Description : Many different people, from social scientists to government agencies to business professionals, depend on the results of multivariate models to inform their decisions. Researchers use these advanced statistical techniques to analyze relationships among multiple variables, such as how exercise and weight relate to the risk of heart disease, or how unemployment and interest rates affect economic growth. Yet, despite the widespread need to plainly and effectively explain the results of multivariate analyses to varied audiences, few are properly taught this critical skill. The Chicago Guide to Writing about Multivariate Analysis is the book researchers turn to when looking for guidance on how to clearly present statistical results and break through the jargon that often clouds writing about applications of statistical analysis. This new edition features even more topics and real-world examples, making it the must-have resource for anyone who needs to communicate complex research results. For this second edition, Jane E. Miller includes four new chapters that cover writing about interactions, writing about event history analysis, writing about multilevel models, and the “Goldilocks principle” for choosing the right size contrast for interpreting results for different variables. In addition, she has updated or added numerous examples, while retaining her clear voice and focus on writers thinking critically about their intended audience and objective. Online podcasts, templates, and an updated study guide will help readers apply skills from the book to their own projects and courses. This continues to be the only book that brings together all of the steps involved in communicating findings based on multivariate analysis—finding data, creating variables, estimating statistical models, calculating overall effects, organizing ideas, designing tables and charts, and writing prose—in a single volume. When aligned with Miller’s twelve fundamental principles for quantitative writing, this approach will empower readers—whether students or experienced researchers—to communicate their findings clearly and effectively.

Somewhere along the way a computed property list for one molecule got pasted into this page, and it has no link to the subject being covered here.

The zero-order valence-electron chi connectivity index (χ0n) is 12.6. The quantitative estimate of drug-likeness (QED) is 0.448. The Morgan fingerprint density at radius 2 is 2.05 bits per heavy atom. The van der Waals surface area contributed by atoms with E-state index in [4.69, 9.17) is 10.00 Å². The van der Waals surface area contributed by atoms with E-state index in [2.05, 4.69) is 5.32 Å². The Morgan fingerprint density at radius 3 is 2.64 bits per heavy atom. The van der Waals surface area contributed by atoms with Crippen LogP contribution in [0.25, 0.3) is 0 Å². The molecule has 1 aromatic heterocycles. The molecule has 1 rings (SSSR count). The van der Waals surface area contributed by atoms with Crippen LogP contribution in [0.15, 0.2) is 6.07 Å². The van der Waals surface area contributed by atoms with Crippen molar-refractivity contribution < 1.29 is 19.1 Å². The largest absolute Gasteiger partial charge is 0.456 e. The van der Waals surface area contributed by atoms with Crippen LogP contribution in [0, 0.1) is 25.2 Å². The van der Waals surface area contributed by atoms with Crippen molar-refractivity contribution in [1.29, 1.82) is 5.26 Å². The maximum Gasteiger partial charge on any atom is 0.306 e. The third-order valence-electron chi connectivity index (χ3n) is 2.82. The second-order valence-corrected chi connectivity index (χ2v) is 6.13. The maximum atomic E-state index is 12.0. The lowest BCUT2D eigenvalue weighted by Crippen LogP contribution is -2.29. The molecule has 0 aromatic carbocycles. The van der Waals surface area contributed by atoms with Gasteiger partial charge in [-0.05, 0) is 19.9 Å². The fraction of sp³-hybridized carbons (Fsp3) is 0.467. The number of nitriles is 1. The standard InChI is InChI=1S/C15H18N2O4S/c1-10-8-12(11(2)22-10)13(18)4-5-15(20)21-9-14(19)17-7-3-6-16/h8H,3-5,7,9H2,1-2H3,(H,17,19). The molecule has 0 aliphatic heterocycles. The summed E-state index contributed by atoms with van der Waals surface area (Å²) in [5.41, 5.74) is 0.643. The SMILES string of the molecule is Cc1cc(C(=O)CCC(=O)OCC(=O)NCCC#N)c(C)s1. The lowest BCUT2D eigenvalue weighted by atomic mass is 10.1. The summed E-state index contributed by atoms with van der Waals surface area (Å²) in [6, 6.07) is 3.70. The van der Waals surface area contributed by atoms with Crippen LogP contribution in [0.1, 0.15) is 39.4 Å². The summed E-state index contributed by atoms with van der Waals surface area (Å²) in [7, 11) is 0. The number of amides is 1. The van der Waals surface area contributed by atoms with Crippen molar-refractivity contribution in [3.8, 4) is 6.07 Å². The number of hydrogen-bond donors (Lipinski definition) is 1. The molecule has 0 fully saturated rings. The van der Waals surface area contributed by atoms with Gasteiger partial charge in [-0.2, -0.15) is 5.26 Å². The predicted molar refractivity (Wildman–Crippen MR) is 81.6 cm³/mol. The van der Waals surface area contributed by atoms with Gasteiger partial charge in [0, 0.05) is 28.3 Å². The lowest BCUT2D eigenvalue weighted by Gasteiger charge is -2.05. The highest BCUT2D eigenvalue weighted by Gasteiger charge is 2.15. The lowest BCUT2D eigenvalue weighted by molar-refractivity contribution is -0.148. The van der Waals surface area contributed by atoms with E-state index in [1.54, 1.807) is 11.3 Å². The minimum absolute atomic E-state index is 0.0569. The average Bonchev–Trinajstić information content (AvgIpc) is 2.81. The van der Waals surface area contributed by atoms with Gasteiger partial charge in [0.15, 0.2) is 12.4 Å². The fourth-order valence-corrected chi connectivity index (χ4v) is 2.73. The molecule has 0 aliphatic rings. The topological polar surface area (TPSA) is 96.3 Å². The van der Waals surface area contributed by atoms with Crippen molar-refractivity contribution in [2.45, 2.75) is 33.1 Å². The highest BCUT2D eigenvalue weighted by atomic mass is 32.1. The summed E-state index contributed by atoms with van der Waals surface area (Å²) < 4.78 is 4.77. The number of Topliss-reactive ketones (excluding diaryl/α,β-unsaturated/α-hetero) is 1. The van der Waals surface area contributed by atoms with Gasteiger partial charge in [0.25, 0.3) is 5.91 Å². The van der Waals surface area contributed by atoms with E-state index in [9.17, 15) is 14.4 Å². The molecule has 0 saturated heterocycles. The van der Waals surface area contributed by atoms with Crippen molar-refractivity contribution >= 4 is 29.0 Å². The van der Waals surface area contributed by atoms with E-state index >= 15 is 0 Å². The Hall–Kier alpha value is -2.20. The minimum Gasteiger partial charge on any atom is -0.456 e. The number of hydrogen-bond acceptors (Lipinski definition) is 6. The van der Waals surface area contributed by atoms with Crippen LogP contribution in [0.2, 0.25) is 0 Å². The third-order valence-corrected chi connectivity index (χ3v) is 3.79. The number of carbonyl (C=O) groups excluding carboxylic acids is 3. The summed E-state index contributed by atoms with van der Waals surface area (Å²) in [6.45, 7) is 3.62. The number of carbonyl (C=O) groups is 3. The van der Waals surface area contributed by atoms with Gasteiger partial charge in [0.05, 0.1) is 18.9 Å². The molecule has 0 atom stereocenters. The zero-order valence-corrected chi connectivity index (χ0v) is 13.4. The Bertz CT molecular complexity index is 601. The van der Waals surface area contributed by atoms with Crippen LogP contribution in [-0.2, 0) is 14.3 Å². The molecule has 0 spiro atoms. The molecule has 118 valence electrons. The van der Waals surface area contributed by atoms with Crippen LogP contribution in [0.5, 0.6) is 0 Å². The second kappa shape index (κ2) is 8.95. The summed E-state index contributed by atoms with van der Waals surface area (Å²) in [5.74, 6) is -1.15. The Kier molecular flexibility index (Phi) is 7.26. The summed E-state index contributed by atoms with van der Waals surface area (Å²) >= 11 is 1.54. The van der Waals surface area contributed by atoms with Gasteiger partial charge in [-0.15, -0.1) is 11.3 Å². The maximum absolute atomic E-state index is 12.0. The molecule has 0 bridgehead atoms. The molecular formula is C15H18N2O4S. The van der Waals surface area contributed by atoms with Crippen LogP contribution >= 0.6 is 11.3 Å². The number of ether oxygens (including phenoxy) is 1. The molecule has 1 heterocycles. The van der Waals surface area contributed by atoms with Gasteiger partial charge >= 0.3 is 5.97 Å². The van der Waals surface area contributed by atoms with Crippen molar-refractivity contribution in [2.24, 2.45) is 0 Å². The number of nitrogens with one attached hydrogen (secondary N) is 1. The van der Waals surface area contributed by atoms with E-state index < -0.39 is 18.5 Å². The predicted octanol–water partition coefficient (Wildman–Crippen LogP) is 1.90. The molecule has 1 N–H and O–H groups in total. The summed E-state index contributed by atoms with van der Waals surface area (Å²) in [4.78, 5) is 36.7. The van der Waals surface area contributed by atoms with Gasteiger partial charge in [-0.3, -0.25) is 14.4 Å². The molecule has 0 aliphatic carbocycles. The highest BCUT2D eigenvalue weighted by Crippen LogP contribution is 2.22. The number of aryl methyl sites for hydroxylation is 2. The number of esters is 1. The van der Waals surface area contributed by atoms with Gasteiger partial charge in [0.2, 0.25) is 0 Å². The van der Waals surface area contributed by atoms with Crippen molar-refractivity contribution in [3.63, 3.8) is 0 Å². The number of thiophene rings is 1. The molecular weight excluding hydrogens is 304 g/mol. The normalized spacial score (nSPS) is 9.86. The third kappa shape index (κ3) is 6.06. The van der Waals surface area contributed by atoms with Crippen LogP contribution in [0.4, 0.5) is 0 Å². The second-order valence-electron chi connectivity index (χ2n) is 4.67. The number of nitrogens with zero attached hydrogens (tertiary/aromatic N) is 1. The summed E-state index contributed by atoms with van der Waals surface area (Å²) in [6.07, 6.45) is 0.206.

Description : Earning praise from scientists, journalists, faculty, and students, The Chicago Guide to Writing about Numbers has helped thousands of writers communicate data clearly and effectively. Its publication offered a much-needed bridge between good quantitative analysis and clear expository writing, using straightforward principles and efficient prose. With this new edition, Jane Miller draws on a decade of additional experience and research, expanding her advice on reaching everyday audiences and further integrating non-print formats. Miller, an experienced teacher of research methods, statistics, and research writing, opens by introducing a set of basic principles for writing about numbers, then presents a toolkit of techniques that can be applied to prose, tables, charts, and presentations. Throughout the book, she emphasizes flexibility, showing writers that different approaches work for different kinds of data and different types of audiences. The second edition adds a chapter on writing about numbers for lay audiences, explaining how to avoid overwhelming readers with jargon and technical issues. Also new is an appendix comparing the contents and formats of speeches, research posters, and papers, to teach writers how to create all three types of communication without starting each from scratch. An expanded companion website includes new multimedia resources such as slide shows and podcasts that illustrate the concepts and techniques, along with an updated study guide of problem sets and suggested course extensions. This continues to be the only book that brings together all the tasks that go into writing about numbers, integrating advice on finding data, calculating statistics, organizing ideas, designing tables and charts, and writing prose all in one volume. Field-tested with students and professionals alike, this holistic book is the go-to guide for everyone who writes or speaks about numbers.